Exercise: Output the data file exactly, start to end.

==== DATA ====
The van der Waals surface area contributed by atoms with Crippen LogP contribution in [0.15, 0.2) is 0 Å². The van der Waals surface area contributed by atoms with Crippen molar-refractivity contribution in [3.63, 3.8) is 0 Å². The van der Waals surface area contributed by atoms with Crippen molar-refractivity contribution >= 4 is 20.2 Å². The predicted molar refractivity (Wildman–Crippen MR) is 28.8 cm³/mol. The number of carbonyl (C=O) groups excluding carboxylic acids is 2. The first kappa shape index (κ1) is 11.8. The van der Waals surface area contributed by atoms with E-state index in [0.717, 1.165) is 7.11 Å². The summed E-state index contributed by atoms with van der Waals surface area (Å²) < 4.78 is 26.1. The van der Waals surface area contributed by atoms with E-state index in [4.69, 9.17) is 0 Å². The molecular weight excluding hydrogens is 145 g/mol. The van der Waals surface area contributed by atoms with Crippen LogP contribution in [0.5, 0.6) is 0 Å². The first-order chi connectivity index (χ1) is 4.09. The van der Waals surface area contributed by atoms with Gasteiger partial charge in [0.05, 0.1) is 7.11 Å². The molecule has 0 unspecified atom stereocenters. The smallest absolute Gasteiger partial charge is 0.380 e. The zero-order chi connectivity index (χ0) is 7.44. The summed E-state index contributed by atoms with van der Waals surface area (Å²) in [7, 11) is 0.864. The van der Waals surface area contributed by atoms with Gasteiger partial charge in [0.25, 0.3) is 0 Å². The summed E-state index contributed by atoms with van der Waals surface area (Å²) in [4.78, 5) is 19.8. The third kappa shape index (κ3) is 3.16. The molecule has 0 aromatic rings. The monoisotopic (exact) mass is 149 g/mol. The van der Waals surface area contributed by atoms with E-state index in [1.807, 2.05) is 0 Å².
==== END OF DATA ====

The van der Waals surface area contributed by atoms with Crippen LogP contribution in [0.15, 0.2) is 0 Å². The van der Waals surface area contributed by atoms with Crippen molar-refractivity contribution in [3.63, 3.8) is 0 Å². The van der Waals surface area contributed by atoms with Crippen molar-refractivity contribution >= 4 is 20.2 Å². The predicted molar refractivity (Wildman–Crippen MR) is 28.8 cm³/mol. The number of carbonyl (C=O) groups excluding carboxylic acids is 2. The first kappa shape index (κ1) is 11.8. The van der Waals surface area contributed by atoms with E-state index in [0.717, 1.165) is 7.11 Å². The summed E-state index contributed by atoms with van der Waals surface area (Å²) < 4.78 is 26.1. The van der Waals surface area contributed by atoms with E-state index in [4.69, 9.17) is 0 Å². The molecular weight excluding hydrogens is 145 g/mol. The van der Waals surface area contributed by atoms with Crippen LogP contribution in [0.5, 0.6) is 0 Å². The first-order chi connectivity index (χ1) is 4.09. The van der Waals surface area contributed by atoms with Gasteiger partial charge in [0.05, 0.1) is 7.11 Å². The molecule has 0 unspecified atom stereocenters. The smallest absolute Gasteiger partial charge is 0.380 e. The zero-order chi connectivity index (χ0) is 7.44. The summed E-state index contributed by atoms with van der Waals surface area (Å²) in [7, 11) is 0.864. The van der Waals surface area contributed by atoms with Gasteiger partial charge in [0.25, 0.3) is 0 Å². The summed E-state index contributed by atoms with van der Waals surface area (Å²) in [4.78, 5) is 19.8. The third kappa shape index (κ3) is 3.16. The molecule has 0 aromatic rings. The monoisotopic (exact) mass is 149 g/mol. The van der Waals surface area contributed by atoms with E-state index in [1.807, 2.05) is 0 Å².